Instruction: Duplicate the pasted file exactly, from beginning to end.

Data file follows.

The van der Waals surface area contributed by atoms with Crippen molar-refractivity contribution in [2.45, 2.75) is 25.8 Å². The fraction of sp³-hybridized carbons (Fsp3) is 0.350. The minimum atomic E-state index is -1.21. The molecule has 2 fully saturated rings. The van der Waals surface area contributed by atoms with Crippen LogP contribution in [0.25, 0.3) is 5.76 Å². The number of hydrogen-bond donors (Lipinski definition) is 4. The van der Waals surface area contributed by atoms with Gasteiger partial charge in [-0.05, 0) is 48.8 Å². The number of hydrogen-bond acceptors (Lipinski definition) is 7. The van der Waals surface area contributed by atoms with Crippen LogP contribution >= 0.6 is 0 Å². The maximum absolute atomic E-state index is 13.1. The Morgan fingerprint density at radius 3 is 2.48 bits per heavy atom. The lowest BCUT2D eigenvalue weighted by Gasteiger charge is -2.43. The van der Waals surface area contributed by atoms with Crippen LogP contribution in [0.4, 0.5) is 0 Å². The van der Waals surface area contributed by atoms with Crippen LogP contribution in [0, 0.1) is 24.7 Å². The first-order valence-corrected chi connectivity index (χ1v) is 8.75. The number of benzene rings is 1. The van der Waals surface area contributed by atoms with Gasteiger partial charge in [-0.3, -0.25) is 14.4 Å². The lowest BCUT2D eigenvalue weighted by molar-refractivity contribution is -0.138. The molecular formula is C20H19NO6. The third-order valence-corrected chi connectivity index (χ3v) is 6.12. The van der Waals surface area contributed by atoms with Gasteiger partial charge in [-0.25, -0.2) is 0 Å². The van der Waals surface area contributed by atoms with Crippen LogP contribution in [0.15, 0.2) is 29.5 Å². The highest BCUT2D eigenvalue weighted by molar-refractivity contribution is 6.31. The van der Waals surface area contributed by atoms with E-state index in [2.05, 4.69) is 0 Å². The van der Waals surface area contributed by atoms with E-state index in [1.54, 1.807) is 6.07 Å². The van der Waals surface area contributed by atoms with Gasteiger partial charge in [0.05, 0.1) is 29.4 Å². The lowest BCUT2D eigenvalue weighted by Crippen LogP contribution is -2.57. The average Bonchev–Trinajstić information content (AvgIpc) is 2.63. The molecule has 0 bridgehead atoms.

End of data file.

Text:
The van der Waals surface area contributed by atoms with Crippen molar-refractivity contribution in [2.45, 2.75) is 25.8 Å². The fraction of sp³-hybridized carbons (Fsp3) is 0.350. The minimum atomic E-state index is -1.21. The molecule has 2 fully saturated rings. The van der Waals surface area contributed by atoms with Crippen LogP contribution in [0.25, 0.3) is 5.76 Å². The number of hydrogen-bond donors (Lipinski definition) is 4. The van der Waals surface area contributed by atoms with Gasteiger partial charge in [-0.05, 0) is 48.8 Å². The number of hydrogen-bond acceptors (Lipinski definition) is 7. The van der Waals surface area contributed by atoms with Crippen LogP contribution >= 0.6 is 0 Å². The maximum absolute atomic E-state index is 13.1. The Morgan fingerprint density at radius 3 is 2.48 bits per heavy atom. The lowest BCUT2D eigenvalue weighted by Gasteiger charge is -2.43. The van der Waals surface area contributed by atoms with Crippen LogP contribution in [0.4, 0.5) is 0 Å². The van der Waals surface area contributed by atoms with Crippen LogP contribution in [0, 0.1) is 24.7 Å². The first-order valence-corrected chi connectivity index (χ1v) is 8.75. The number of benzene rings is 1. The van der Waals surface area contributed by atoms with Gasteiger partial charge in [-0.3, -0.25) is 14.4 Å². The lowest BCUT2D eigenvalue weighted by molar-refractivity contribution is -0.138. The molecular formula is C20H19NO6. The third-order valence-corrected chi connectivity index (χ3v) is 6.12. The van der Waals surface area contributed by atoms with Gasteiger partial charge in [-0.25, -0.2) is 0 Å². The van der Waals surface area contributed by atoms with Crippen LogP contribution in [0.15, 0.2) is 29.5 Å². The highest BCUT2D eigenvalue weighted by molar-refractivity contribution is 6.31. The van der Waals surface area contributed by atoms with E-state index in [2.05, 4.69) is 0 Å². The van der Waals surface area contributed by atoms with E-state index in [1.54, 1.807) is 6.07 Å². The van der Waals surface area contributed by atoms with Gasteiger partial charge in [0.05, 0.1) is 29.4 Å². The lowest BCUT2D eigenvalue weighted by Crippen LogP contribution is -2.57. The average Bonchev–Trinajstić information content (AvgIpc) is 2.63. The molecule has 0 bridgehead atoms.